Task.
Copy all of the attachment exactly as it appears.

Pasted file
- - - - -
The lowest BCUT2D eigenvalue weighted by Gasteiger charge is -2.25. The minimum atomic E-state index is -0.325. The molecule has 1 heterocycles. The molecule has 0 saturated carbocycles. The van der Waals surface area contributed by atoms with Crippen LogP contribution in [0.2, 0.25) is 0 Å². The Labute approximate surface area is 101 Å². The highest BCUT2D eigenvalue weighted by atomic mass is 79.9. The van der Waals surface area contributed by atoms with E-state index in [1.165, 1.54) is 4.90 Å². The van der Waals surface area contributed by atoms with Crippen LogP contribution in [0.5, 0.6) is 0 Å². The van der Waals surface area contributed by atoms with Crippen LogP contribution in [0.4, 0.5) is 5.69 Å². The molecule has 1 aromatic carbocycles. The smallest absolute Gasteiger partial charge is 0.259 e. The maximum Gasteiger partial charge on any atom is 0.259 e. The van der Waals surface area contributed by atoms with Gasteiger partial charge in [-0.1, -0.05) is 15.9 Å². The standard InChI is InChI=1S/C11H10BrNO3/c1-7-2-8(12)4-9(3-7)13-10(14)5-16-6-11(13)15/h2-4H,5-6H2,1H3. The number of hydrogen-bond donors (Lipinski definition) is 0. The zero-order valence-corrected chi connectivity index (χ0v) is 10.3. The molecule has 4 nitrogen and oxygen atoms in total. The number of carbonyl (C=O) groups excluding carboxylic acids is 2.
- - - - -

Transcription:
The lowest BCUT2D eigenvalue weighted by Gasteiger charge is -2.25. The minimum atomic E-state index is -0.325. The molecule has 1 heterocycles. The molecule has 0 saturated carbocycles. The van der Waals surface area contributed by atoms with Crippen LogP contribution in [0.2, 0.25) is 0 Å². The Labute approximate surface area is 101 Å². The highest BCUT2D eigenvalue weighted by atomic mass is 79.9. The van der Waals surface area contributed by atoms with E-state index in [1.165, 1.54) is 4.90 Å². The van der Waals surface area contributed by atoms with Crippen LogP contribution in [0.5, 0.6) is 0 Å². The van der Waals surface area contributed by atoms with Crippen LogP contribution in [0.4, 0.5) is 5.69 Å². The molecule has 1 aromatic carbocycles. The smallest absolute Gasteiger partial charge is 0.259 e. The maximum Gasteiger partial charge on any atom is 0.259 e. The van der Waals surface area contributed by atoms with Gasteiger partial charge in [-0.1, -0.05) is 15.9 Å². The standard InChI is InChI=1S/C11H10BrNO3/c1-7-2-8(12)4-9(3-7)13-10(14)5-16-6-11(13)15/h2-4H,5-6H2,1H3. The number of hydrogen-bond donors (Lipinski definition) is 0. The zero-order valence-corrected chi connectivity index (χ0v) is 10.3. The molecule has 4 nitrogen and oxygen atoms in total. The number of carbonyl (C=O) groups excluding carboxylic acids is 2.